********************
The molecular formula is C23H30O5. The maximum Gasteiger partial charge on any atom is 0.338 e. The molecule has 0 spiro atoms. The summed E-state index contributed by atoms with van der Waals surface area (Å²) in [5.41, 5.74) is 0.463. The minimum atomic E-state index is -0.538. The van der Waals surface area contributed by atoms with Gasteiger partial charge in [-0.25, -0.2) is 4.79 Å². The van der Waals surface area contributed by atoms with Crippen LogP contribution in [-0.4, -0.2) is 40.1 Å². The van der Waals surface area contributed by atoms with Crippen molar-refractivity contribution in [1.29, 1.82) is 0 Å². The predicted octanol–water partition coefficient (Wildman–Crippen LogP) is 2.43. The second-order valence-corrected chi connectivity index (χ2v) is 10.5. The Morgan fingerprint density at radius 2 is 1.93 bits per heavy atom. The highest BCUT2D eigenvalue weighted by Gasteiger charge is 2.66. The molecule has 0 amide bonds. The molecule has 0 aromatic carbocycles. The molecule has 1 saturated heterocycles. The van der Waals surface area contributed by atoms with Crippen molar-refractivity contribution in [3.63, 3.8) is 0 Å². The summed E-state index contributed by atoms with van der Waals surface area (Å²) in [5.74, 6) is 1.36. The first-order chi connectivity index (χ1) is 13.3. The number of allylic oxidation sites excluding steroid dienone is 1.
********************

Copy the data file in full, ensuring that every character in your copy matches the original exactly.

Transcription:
The molecular formula is C23H30O5. The maximum Gasteiger partial charge on any atom is 0.338 e. The molecule has 0 spiro atoms. The summed E-state index contributed by atoms with van der Waals surface area (Å²) in [5.41, 5.74) is 0.463. The minimum atomic E-state index is -0.538. The van der Waals surface area contributed by atoms with Gasteiger partial charge in [-0.25, -0.2) is 4.79 Å². The van der Waals surface area contributed by atoms with Crippen LogP contribution in [-0.4, -0.2) is 40.1 Å². The van der Waals surface area contributed by atoms with Crippen molar-refractivity contribution in [1.29, 1.82) is 0 Å². The predicted octanol–water partition coefficient (Wildman–Crippen LogP) is 2.43. The second-order valence-corrected chi connectivity index (χ2v) is 10.5. The Morgan fingerprint density at radius 2 is 1.93 bits per heavy atom. The highest BCUT2D eigenvalue weighted by Gasteiger charge is 2.66. The molecule has 0 amide bonds. The molecule has 0 aromatic carbocycles. The molecule has 1 saturated heterocycles. The van der Waals surface area contributed by atoms with Crippen molar-refractivity contribution in [3.63, 3.8) is 0 Å². The summed E-state index contributed by atoms with van der Waals surface area (Å²) in [5.74, 6) is 1.36. The first-order chi connectivity index (χ1) is 13.3. The number of allylic oxidation sites excluding steroid dienone is 1.